Feb 02 2016

Changing Windows account passwords and enabling the local Windows admin account

Recently, I needed to get into a client’s computer (running Windows 8) in order to fix a few problems. Having forgotten to ask for a most obvious piece of needed information (the account password), I just decided to get around it. The account that he was using on a daily basis was tied to a Microsoft Live account instead of being local to the machine. So, instead of changing that account password, I chose to activate the local Windows administrator account and change the password for it. This method was tested on Windows 7 and Windows 8, but it should work on all modern versions of Windows (including XP, Vista, Windows 7, Windows 8, Windows 8.1, and Windows 10).

Before jumping into the procedure, you’ll want to grab a copy of a Linux live CD. You can really use any distribution, but I prefer the SystemRescueCD, because it is simple, lightweight, and based on Gentoo (my preferred distribution). There are instructions on that site for burning SysRescCD to a CD, or installing it on a USB drive. It would also be helpful for you to know the basics of the Linux CLI, but in case you don’t, I’ve tried to use exact commands as much as possible. Now that you’re ready, here are the steps:

  • Boot the System Rescue CD (or any Linux live CD of your choice)
  • Find the disk partition that contains the Windows installation (probably on the primary disk, which is /dev/sda:
    • fdisk -l /dev/sda
    • Look for the partition has a type of “Microsoft basic data,” or “HPFS/NTFS/exFAT”, OR it is likely that it is largest partition (probably a few hundred GB or more) on the drive
    • For the sake of ease, we’re going to say that’s /dev/sda5, but anywhere you see that code in the following steps, replace it with the partition that you actually found with fdisk
  • Make a temporary directory for Windows, fix the Windows hibernation problem, and mount the partition:
    • mkdir -p /mnt/win/
      ntfsfix /dev/sda5
      ntfs-3g -o remove_hiberfile /dev/sda5 /mnt/win/
    • NOTE: Don’t run the ntfsfix command or use the -o remove_hiberfile option unless you are unable to mount the partition due to an error like:

      The disk contains an unclean file system (0, 0).
      Metadata kept in Windows cache, refused to mount.
      Failed to mount ‘/dev/sda5’: Operation not permitted
      The NTFS partition is in an unsafe state. Please resume and shutdown
      Windows fully (no hibernation or fast restarting), or mount the volume
      read-only with the ‘ro’ mount option.

      Otherwise, the Microsoft filesystem check may run when you boot back into Windows (which isn’t usually a big deal, but will take some time to run).

  • Go into the Windows system folder, swap some executable files, and get out of there:
    • cd /mnt/win/Windows/System32/
      mv cmd.exe cmdREAL.exe && mv sethc.exe sethcREAL.exe
      cp -v cmdREAL.exe sethc.exe
      cd ~ && sync && umount /mnt/win/
      init 0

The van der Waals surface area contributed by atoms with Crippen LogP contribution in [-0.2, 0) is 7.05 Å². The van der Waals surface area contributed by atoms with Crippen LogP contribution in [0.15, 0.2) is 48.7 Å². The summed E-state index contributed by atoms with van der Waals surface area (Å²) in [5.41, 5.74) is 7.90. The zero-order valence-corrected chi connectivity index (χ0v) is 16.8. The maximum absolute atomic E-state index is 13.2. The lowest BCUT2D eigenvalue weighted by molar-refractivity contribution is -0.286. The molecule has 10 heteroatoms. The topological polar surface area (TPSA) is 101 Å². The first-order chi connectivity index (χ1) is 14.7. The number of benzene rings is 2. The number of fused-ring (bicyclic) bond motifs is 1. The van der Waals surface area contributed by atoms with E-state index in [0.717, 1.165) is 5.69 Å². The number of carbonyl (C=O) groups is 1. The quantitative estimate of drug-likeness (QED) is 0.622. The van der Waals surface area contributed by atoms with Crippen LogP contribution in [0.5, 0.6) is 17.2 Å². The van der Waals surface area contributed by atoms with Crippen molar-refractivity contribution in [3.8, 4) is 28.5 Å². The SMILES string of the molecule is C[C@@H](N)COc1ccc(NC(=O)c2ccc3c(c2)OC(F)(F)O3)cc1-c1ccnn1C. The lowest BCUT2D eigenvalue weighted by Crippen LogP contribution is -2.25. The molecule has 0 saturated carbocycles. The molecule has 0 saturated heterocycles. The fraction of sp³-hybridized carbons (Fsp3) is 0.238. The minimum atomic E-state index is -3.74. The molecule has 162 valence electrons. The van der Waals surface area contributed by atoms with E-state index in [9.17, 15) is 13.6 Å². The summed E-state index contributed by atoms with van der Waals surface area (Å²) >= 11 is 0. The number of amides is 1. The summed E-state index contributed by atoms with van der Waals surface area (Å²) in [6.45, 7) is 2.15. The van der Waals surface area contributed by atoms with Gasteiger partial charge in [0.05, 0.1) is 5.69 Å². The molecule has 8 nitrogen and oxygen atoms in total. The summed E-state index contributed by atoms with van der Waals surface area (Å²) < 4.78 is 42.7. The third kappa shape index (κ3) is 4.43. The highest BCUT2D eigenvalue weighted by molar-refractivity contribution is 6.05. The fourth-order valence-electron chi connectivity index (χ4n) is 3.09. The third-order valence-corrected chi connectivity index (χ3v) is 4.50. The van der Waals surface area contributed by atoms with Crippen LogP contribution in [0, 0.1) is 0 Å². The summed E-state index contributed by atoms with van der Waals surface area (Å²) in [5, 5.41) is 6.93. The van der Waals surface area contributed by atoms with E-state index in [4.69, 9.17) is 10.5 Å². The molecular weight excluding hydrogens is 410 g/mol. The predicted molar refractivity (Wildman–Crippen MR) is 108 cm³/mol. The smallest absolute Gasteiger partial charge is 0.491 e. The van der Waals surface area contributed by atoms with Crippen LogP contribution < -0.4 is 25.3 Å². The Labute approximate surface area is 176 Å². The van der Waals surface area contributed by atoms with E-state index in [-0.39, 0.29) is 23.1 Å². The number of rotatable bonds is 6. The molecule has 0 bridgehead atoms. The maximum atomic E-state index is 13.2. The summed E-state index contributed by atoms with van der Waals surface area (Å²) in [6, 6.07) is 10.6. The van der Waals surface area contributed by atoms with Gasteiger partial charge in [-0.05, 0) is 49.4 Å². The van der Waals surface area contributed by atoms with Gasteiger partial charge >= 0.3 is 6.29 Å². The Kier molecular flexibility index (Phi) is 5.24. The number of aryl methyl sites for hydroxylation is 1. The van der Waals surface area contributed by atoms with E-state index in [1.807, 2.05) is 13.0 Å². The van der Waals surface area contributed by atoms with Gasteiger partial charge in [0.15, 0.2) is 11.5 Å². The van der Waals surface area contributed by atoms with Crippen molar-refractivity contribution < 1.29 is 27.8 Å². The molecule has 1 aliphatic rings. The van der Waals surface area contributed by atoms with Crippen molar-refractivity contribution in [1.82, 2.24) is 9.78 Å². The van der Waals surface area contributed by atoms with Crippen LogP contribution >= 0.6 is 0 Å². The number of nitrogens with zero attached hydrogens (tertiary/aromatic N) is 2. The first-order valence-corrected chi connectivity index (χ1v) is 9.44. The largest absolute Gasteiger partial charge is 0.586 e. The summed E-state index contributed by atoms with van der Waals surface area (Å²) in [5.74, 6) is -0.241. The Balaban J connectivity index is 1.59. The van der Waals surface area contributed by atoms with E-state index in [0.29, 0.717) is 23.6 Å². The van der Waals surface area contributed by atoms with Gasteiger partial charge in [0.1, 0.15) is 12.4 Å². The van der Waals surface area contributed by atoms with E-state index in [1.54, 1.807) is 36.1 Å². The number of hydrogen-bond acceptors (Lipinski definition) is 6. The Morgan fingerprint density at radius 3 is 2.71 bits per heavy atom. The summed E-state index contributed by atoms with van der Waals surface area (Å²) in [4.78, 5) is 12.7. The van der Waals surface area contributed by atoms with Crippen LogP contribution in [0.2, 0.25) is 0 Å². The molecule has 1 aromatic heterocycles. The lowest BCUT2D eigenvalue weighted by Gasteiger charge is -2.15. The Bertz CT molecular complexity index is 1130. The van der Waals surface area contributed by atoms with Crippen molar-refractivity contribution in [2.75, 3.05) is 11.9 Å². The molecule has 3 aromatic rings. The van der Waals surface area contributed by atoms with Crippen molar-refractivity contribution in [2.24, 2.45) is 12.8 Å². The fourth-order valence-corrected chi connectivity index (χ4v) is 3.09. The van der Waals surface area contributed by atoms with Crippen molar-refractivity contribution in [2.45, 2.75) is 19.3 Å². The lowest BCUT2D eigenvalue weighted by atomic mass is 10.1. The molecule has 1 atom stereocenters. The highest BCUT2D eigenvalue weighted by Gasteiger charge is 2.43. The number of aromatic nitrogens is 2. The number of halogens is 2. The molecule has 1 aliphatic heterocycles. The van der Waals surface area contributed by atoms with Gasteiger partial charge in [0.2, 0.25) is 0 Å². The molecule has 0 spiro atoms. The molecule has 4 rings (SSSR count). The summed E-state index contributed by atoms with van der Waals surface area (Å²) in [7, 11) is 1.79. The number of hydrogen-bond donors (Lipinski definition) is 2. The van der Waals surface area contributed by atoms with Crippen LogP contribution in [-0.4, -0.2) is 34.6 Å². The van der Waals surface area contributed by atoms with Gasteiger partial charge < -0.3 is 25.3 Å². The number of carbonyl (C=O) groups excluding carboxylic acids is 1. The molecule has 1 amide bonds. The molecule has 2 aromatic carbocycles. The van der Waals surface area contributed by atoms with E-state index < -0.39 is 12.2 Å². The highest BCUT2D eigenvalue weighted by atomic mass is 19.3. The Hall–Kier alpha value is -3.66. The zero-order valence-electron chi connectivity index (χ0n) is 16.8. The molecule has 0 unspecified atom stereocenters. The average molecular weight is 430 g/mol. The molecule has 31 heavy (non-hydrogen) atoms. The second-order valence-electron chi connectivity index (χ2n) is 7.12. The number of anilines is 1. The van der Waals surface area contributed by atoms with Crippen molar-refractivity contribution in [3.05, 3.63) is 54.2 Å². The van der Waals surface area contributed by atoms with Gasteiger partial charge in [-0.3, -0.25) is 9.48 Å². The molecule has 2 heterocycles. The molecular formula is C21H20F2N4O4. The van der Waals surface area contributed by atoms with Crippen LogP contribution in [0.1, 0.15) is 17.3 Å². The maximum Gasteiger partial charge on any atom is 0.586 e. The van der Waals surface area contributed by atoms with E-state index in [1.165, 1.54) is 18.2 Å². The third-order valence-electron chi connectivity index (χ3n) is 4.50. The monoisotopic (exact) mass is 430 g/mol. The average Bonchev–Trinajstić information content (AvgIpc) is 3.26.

• The last command shuts down the system. Now, remove the CD or USB drive from the system, so that you can boot into Windows.
  • In the lower-left corner, click on the “Ease of Access” icon, which looks like this:
    • Windows Ease of Access icon
  • Turn on the “Sticky keys” option
  • Press the Shift key five times, and that will bring up the command prompt
  • At this point you have two options. If there is a local account you want to change, follow option 1. If there are only Microsoft Live (remote) accounts, you can enable the local Administrator account by following option 2.
  • 1. Changing the password for a local user:
    • Type net user to see a list of available user accounts
    • Type net user $USERNAME * (replacing $USERNAME with the desired username), and follow the prompts to set the password for that local user
    • NOTE: You can just hit the enter key if you want an empty password.
  • 2. Enabling the local Administrator account, and setting the password
    • Type net user administrator /active:yes to activate the local Administrator account
    • Type net user administrator * and follow the prompts to set the password for the local Administrator
    • NOTE: You can just hit the enter key if you want an empty password.
  • Now that you’ve taken care of the password, reboot the computer back into the System Rescue CD
  • Make a temporary directory for Windows, fix the Windows hibernation problem, and mount the partition:
    • mkdir -p /mnt/win/
      ntfsfix /dev/sda5
      ntfs-3g -o remove_hiberfile /dev/sda5 /mnt/win/
  • Undo the sethc.exe and cmd.exe changes:
    • cd /mnt/win/Windows/System32/
      rm -fv sethc.exe && mv cmdREAL.exe cmd.exe && mv sethcREAL.exe sethc.exe
      cd ~ && sync && umount /mnt/win
      init 0

Now when you power on the computer again (back into Windows), your new password(s) will be in place. If you followed option 2 from above, you’ll also have the local Windows ‘Administrator’ account active.

Hope the information helps!


Jan 12 2016

Sling TV streaming: The good, the bad, and the ugly

Sling TV logoI’m not much of a television watcher, but recently I thought that I would check out Sling TV for streaming live television stations. Seeing as I also have an Amazon FireTV, the choice seemed to be an easy one, and since they were offering a 7-day free trial, I had nothing to lose. After my free trial, though, I decided that Sling is not quite ready for the prime time (at least in my opinion). Here are some bullet points about my overall experience (some good, some not-so-good, and some downright ugly). I hope that these points will give you a quick overview of Sling so that you can decide if it is right for you. After the list of points, I will discuss some of the more important concerns in greater detail.